Taking a step back for a broader view raises a question of whether Roman can fairly be held responsible for the staffing crisis. For certain, replacing him wouldn’t magically fix the problem.
Like the increase in gun violence, the shortage of police is not just a local issue but a national trend, with roots that reach back before the “defund the police” push that garnered so much national attention in the summer of 2020.
The Police Executive Research Forum, a Washington, D.C., based organization that focuses on policing issues, published a survey in June about the shortage in which 194 police agencies participated. Those agencies reported an average of 7% of officer positions vacant, and with Roanoke’s portion of vacancies at 17%, that is cause for concern, although the precise reason for the difference seems nebulous.
In the Roanoke City Police Association poll, 70% reported hunting for another job. Joel Patrick, the association president, says that officers are leaving for other policing jobs of at least equal pay outside the city. This too is illustrative of a larger phenomenon, as police agencies compete to attract the shrinking pool of talent. (As Roanoke City Councilman Bill Bestpitch noted in a Dec. 18 op-ed in these pages, the state has been neglecting to pay its share of support for municipal police departments for years, which surely doesn’t help.) The pay increases, sign-on bonuses and retention bonuses for city government employees approved by Roanoke’s council on Dec. 20 should help.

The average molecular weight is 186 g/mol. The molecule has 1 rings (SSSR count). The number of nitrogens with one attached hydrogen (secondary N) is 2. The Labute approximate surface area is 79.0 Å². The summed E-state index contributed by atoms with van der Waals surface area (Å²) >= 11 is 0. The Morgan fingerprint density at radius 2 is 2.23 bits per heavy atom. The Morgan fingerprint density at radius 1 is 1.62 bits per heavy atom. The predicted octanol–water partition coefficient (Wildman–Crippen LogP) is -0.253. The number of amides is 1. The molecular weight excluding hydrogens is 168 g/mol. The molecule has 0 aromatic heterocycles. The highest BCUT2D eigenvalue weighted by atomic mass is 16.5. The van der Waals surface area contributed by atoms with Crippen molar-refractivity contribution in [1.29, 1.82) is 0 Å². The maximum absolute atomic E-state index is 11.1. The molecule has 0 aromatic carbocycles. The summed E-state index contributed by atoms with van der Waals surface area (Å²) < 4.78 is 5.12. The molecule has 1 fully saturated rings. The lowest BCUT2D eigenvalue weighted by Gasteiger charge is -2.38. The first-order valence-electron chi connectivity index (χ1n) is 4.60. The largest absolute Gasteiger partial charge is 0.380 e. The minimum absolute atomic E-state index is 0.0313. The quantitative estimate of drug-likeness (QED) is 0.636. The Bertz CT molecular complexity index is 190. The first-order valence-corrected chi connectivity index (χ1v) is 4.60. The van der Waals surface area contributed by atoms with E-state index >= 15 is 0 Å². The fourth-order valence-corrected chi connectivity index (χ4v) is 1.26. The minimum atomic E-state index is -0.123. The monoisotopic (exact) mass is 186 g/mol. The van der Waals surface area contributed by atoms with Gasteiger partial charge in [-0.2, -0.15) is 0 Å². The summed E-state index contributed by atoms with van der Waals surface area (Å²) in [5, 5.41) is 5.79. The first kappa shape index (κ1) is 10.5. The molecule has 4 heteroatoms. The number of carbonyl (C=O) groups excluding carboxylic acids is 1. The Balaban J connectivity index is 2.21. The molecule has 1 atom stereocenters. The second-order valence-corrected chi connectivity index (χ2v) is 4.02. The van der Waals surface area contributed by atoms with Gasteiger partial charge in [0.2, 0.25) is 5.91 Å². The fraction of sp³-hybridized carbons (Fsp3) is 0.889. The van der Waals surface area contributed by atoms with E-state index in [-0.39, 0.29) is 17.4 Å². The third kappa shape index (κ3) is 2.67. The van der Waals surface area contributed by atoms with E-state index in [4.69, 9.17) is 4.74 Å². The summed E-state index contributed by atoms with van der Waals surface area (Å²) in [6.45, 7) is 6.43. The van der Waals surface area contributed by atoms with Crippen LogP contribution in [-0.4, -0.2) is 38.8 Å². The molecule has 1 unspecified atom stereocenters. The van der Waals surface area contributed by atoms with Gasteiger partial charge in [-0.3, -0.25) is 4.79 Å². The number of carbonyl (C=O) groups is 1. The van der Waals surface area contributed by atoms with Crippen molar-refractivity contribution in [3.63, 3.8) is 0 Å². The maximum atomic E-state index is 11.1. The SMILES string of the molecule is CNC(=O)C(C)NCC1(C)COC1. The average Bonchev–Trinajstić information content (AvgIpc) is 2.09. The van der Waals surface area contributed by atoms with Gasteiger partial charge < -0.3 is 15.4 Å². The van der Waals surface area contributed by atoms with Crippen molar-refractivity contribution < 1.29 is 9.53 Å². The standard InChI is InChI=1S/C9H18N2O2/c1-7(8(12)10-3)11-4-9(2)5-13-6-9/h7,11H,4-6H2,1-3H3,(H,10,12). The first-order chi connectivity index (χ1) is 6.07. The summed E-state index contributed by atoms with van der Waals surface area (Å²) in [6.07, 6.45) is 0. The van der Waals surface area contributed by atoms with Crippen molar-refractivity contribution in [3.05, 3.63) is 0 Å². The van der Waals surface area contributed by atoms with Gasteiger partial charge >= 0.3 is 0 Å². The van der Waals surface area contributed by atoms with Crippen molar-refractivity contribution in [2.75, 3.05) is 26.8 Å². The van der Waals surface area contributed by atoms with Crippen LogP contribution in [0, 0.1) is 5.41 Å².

The PERF study found that in 2020-21 police departments are experiencing a 45% increase in retirements and an 18% increase in resignations over the previous year. Based on comments that accompanied the survey, pandemic-related stress caused some officers to take retirement as soon as they were eligible rather than holding on for a slightly higher pension. But another factor is simply that large numbers of officers hired in the 1990s through federally funded programs have reached retirement age.
Police departments nationwide have been seeing a decline in new applicants for years. Some of this is attributed to increased negative scrutiny and greater potential liability that officers have faced because of incidents like the 2014 police killings of Michael Brown in Ferguson, Missouri and Eric Garner in New York, both unarmed Black men. Without discounting that factor, the Police Executive Research Forum found causes that are even more basic — young applicants simply don’t find a decades-long career in law enforcement enticing when there are higher-paying, less dangerous jobs in good supply.
Another PERF report about the police workforce crisis, released a few months before the pandemic began, delved into some intriguing solutions — that perhaps might be hard for an already understaffed department to swing — including streamlining the application processes, going out into the community to actively recruit potential hires and restructuring jobs with an assumption that new hires aren’t interested in staying for life.
The launching of 20 community-based initiatives to assist the police in addressing gun violence shows that Roanoke’s leadership recognizes this staffing problem will be around for the long haul.